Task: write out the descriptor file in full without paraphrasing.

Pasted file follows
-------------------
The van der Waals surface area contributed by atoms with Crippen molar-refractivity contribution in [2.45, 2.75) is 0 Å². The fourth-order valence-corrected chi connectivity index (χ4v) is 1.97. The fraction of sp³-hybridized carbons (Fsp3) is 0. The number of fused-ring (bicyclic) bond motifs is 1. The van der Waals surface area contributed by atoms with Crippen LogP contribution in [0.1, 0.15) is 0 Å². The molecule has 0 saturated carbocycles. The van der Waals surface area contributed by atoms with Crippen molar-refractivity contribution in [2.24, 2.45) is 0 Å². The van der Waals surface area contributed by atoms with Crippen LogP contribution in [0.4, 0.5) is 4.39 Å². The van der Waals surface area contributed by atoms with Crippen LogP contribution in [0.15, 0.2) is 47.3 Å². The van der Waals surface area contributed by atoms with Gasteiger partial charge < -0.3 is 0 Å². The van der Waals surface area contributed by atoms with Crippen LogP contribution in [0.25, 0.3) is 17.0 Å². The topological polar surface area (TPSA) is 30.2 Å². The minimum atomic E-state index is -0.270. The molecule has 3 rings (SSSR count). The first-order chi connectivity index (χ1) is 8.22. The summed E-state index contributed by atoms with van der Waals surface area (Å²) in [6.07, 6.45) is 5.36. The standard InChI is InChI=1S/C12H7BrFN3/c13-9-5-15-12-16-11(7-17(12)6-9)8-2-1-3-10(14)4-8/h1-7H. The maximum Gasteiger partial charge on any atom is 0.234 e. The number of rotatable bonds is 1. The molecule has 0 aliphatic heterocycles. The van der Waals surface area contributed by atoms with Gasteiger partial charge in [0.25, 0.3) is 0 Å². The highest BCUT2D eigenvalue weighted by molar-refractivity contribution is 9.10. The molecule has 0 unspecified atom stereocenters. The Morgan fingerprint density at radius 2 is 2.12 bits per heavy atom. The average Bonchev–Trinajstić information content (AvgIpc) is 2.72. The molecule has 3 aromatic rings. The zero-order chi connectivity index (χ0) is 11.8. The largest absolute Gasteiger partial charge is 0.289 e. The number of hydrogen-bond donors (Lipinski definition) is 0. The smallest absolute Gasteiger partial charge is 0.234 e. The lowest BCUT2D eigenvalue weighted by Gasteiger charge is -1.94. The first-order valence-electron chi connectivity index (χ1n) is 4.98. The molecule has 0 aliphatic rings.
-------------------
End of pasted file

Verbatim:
The van der Waals surface area contributed by atoms with Crippen molar-refractivity contribution in [2.45, 2.75) is 0 Å². The fourth-order valence-corrected chi connectivity index (χ4v) is 1.97. The fraction of sp³-hybridized carbons (Fsp3) is 0. The number of fused-ring (bicyclic) bond motifs is 1. The van der Waals surface area contributed by atoms with Crippen LogP contribution in [0.1, 0.15) is 0 Å². The molecule has 0 saturated carbocycles. The van der Waals surface area contributed by atoms with Crippen molar-refractivity contribution in [2.24, 2.45) is 0 Å². The van der Waals surface area contributed by atoms with Crippen LogP contribution in [0.4, 0.5) is 4.39 Å². The van der Waals surface area contributed by atoms with Crippen LogP contribution in [0.15, 0.2) is 47.3 Å². The van der Waals surface area contributed by atoms with Gasteiger partial charge < -0.3 is 0 Å². The van der Waals surface area contributed by atoms with Crippen LogP contribution in [0.25, 0.3) is 17.0 Å². The topological polar surface area (TPSA) is 30.2 Å². The minimum atomic E-state index is -0.270. The molecule has 3 rings (SSSR count). The first-order chi connectivity index (χ1) is 8.22. The summed E-state index contributed by atoms with van der Waals surface area (Å²) in [6.07, 6.45) is 5.36. The standard InChI is InChI=1S/C12H7BrFN3/c13-9-5-15-12-16-11(7-17(12)6-9)8-2-1-3-10(14)4-8/h1-7H. The maximum Gasteiger partial charge on any atom is 0.234 e. The number of rotatable bonds is 1. The molecule has 0 aliphatic heterocycles. The van der Waals surface area contributed by atoms with Gasteiger partial charge in [0.25, 0.3) is 0 Å². The highest BCUT2D eigenvalue weighted by molar-refractivity contribution is 9.10. The molecule has 0 unspecified atom stereocenters. The Morgan fingerprint density at radius 2 is 2.12 bits per heavy atom. The average Bonchev–Trinajstić information content (AvgIpc) is 2.72. The molecule has 3 aromatic rings. The zero-order chi connectivity index (χ0) is 11.8. The largest absolute Gasteiger partial charge is 0.289 e. The number of hydrogen-bond donors (Lipinski definition) is 0. The smallest absolute Gasteiger partial charge is 0.234 e. The lowest BCUT2D eigenvalue weighted by Gasteiger charge is -1.94. The first-order valence-electron chi connectivity index (χ1n) is 4.98. The molecule has 0 aliphatic rings.